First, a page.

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UK construction output slows down in January

Jessica Nangle

February 4, 2021

The latest UK Construction PMI data by IHS Markit has indicated a marginal decline in UK construction output in January, which ended a seven-month period of expansion.

At 49.2 in January, down from 54.6 in December, the latest data signalled a decline in overall construction output for the first time since May 2020.

The latest survey also signalled a slowdown in new order growth to its weakest since June 2020.

Construction companies noted that the third national lockdown and concerns about the near-term economic outlook had led to greater hesitancy among clients, especially for new commercial projects.

Meanwhile, transport shortages and delays at UK ports resulted in another severe downturn in supplier performance during January.

Around 45% of the survey panel reported longer lead times for the delivery of construction inputs, while only 1% noted an improvement.

New business volumes rose slightly in January, but the rate of expansion lost considerable momentum since the end of 2020.

Survey respondents mostly commented on delayed projects in the commercial segment due to the impact of the pandemic, while some also cited less favourable demand conditions for residential work.

The latest data indicated that business expectations for the year ahead remained positive in January.

However, the degree of confidence eased to a three-month low.

Tim Moore, economics director at IHS Markit, said: “The construction sector ended a seven-month run of expansion in January as a renewed slide in commercial work dragged down overall output volumes.

“House building was the only major construction segment to register growth, but momentum slowed considerably in comparison to the second half of last year.

“Construction companies continued to report major delays with receiving imported products and materials from suppliers, with congestion at UK ports contributing to the sharpest lengthening of delivery times since May 2020.

“Adding to the squeeze on the construction sector, rising steel and timber costs led to the fastest rate of input price inflation for just over two-and-a-half years.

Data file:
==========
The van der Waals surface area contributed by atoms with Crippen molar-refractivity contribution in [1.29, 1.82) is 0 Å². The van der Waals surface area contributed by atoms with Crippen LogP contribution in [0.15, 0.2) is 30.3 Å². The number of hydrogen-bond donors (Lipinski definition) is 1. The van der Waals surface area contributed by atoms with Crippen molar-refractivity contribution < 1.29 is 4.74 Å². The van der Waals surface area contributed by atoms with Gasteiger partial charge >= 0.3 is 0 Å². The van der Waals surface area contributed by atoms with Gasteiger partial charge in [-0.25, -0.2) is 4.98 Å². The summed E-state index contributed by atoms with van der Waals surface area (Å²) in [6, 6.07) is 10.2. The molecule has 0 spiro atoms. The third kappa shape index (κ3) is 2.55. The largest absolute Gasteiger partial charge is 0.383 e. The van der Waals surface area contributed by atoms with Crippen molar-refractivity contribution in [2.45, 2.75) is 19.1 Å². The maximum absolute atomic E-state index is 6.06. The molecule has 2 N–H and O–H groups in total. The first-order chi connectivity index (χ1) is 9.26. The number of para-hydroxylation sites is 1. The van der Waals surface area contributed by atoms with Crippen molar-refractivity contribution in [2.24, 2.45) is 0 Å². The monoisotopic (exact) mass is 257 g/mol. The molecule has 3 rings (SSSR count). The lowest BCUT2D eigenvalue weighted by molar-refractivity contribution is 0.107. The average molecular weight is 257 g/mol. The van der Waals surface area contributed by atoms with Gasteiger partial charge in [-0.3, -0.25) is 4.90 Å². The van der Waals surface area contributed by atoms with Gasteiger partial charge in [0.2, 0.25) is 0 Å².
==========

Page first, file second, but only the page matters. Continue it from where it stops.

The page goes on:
“The latest survey highlighted that construction companies have become more cautious about the business outlook.

“Output rebounded quickly after stoppages on site at the start of the pandemic, but hesitancy among clients in January and worries about near-term economic conditions resulted in a dip in growth expectations for the first time in six months.”

The data shows employment numbers dropped in January, which reversed the marginal expansion seen during December.

Job cuts were primarily linked to the non-replacement of leavers following project completions.

Purchasing activity increased for the eighth consecutive month in January, although the rate of growth eased further from November’s peak.

Duncan Brock, group director at the Chartered Institute of Procurement & Supply, added: “Builders were feeling the pressure in January as new order growth across the sector fell sharply to the slowest expansion rate since June last year and the commercial sector particularly acted as a brake to sustained recovery.

“Clients hesitated to commit to new workflows because of concerns around the vitality of the UK economy which in turn brought cautious job hiring and obliterated the gains made in employment numbers in December.

“The residential sector had been relatively immune to the effects of lockdowns and pandemic disruptions but it too was beginning to show signs of weakness for the first time in over six months.

“Progress in the sector feels like two steps forward and one step back for builders, as the shortages and the longest delays in supply chains since May affected optimism and led to the sharpest rise in building costs since June 2018.”

Gareth Belsham, director of the national property consultancy and surveyors Naismiths, said: “After seven straight months of expansion, economic gravity has finally caught up with Britain’s booming construction sector.

“But the loss of momentum is modest. While output growth dipped into negative territory in January, new orders continued to rise.

“Compared to the weakness in other industrial sectors, this is solid stuff.

“Alongside faltering demand, the construction industry is grappling with a raft of COVID and Brexit-related cost pressures.

“Cost inflation in vital building materials like plaster, steel and timber has soared to its highest level in two and a half years.

“Right now construction firms face two immediate challenges: how to keep up productivity levels as COVID restrictions limit construction workers’ ability to work on site together, and how much of the pain of rising material costs to absorb.

“Yet looking ahead, the mood remains upbeat – with the PMI data showing a majority of construction firms expect things to improve further over the next year.

“These are testing times but with so much momentum behind it, the industry should expect a soft landing rather than a sharp fall in the coming months.”


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